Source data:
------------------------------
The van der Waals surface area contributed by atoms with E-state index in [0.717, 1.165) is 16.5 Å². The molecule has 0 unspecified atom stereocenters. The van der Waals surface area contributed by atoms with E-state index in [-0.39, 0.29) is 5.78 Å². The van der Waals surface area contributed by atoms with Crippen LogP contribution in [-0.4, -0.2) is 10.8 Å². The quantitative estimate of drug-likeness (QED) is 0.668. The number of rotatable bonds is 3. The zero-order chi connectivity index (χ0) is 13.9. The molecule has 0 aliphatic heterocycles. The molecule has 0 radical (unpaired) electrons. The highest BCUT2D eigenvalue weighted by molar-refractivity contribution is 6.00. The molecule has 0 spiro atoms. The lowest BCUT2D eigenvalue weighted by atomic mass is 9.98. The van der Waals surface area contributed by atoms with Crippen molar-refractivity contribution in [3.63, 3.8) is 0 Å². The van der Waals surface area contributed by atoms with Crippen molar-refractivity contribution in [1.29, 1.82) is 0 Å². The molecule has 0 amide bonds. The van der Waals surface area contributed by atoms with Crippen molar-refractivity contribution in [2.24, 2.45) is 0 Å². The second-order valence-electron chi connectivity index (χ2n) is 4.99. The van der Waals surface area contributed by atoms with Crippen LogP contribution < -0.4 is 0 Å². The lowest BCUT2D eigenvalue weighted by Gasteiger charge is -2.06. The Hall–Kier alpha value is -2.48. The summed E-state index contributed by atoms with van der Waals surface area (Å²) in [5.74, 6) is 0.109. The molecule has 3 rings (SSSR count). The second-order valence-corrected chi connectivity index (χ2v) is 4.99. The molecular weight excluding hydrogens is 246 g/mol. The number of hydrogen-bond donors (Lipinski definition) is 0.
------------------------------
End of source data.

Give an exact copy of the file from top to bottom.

The van der Waals surface area contributed by atoms with E-state index in [0.717, 1.165) is 16.5 Å². The molecule has 0 unspecified atom stereocenters. The van der Waals surface area contributed by atoms with E-state index in [-0.39, 0.29) is 5.78 Å². The van der Waals surface area contributed by atoms with Crippen LogP contribution in [-0.4, -0.2) is 10.8 Å². The quantitative estimate of drug-likeness (QED) is 0.668. The number of rotatable bonds is 3. The zero-order chi connectivity index (χ0) is 13.9. The molecule has 0 aliphatic heterocycles. The molecule has 0 radical (unpaired) electrons. The highest BCUT2D eigenvalue weighted by molar-refractivity contribution is 6.00. The molecule has 0 spiro atoms. The lowest BCUT2D eigenvalue weighted by atomic mass is 9.98. The van der Waals surface area contributed by atoms with Crippen molar-refractivity contribution in [3.63, 3.8) is 0 Å². The van der Waals surface area contributed by atoms with Crippen molar-refractivity contribution in [1.29, 1.82) is 0 Å². The molecule has 0 amide bonds. The van der Waals surface area contributed by atoms with Crippen molar-refractivity contribution in [2.24, 2.45) is 0 Å². The second-order valence-electron chi connectivity index (χ2n) is 4.99. The van der Waals surface area contributed by atoms with Crippen LogP contribution < -0.4 is 0 Å². The lowest BCUT2D eigenvalue weighted by Gasteiger charge is -2.06. The Hall–Kier alpha value is -2.48. The summed E-state index contributed by atoms with van der Waals surface area (Å²) in [5.74, 6) is 0.109. The molecule has 3 rings (SSSR count). The second-order valence-corrected chi connectivity index (χ2v) is 4.99. The molecular weight excluding hydrogens is 246 g/mol. The number of hydrogen-bond donors (Lipinski definition) is 0.